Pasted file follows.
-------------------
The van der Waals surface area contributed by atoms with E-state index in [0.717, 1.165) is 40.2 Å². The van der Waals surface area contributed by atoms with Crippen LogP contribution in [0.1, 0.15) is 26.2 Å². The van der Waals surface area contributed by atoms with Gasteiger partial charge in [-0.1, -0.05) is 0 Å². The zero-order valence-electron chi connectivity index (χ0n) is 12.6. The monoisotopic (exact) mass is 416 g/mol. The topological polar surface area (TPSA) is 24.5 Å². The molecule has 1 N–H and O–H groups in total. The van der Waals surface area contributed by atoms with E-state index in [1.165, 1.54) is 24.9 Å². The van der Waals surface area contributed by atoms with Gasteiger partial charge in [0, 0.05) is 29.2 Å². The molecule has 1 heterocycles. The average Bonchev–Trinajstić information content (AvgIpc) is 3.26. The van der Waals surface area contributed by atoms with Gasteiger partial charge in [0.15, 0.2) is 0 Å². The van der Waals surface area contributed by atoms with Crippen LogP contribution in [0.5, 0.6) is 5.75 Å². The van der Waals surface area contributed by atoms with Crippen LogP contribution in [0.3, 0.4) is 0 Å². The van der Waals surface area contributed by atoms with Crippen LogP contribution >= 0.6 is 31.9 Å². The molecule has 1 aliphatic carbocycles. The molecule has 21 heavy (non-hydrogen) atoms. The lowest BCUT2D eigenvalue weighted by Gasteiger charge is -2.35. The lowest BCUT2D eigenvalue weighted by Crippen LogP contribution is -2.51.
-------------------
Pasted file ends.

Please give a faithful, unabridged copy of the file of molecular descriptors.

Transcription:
The van der Waals surface area contributed by atoms with E-state index in [0.717, 1.165) is 40.2 Å². The van der Waals surface area contributed by atoms with Crippen LogP contribution in [0.1, 0.15) is 26.2 Å². The van der Waals surface area contributed by atoms with Gasteiger partial charge in [-0.1, -0.05) is 0 Å². The zero-order valence-electron chi connectivity index (χ0n) is 12.6. The monoisotopic (exact) mass is 416 g/mol. The topological polar surface area (TPSA) is 24.5 Å². The molecule has 1 N–H and O–H groups in total. The van der Waals surface area contributed by atoms with E-state index in [1.165, 1.54) is 24.9 Å². The van der Waals surface area contributed by atoms with Gasteiger partial charge in [0, 0.05) is 29.2 Å². The molecule has 1 heterocycles. The average Bonchev–Trinajstić information content (AvgIpc) is 3.26. The van der Waals surface area contributed by atoms with Gasteiger partial charge in [0.15, 0.2) is 0 Å². The van der Waals surface area contributed by atoms with Crippen LogP contribution in [0.5, 0.6) is 5.75 Å². The van der Waals surface area contributed by atoms with Crippen LogP contribution in [0.3, 0.4) is 0 Å². The van der Waals surface area contributed by atoms with Crippen LogP contribution >= 0.6 is 31.9 Å². The molecule has 1 aliphatic carbocycles. The molecule has 21 heavy (non-hydrogen) atoms. The lowest BCUT2D eigenvalue weighted by Gasteiger charge is -2.35. The lowest BCUT2D eigenvalue weighted by Crippen LogP contribution is -2.51.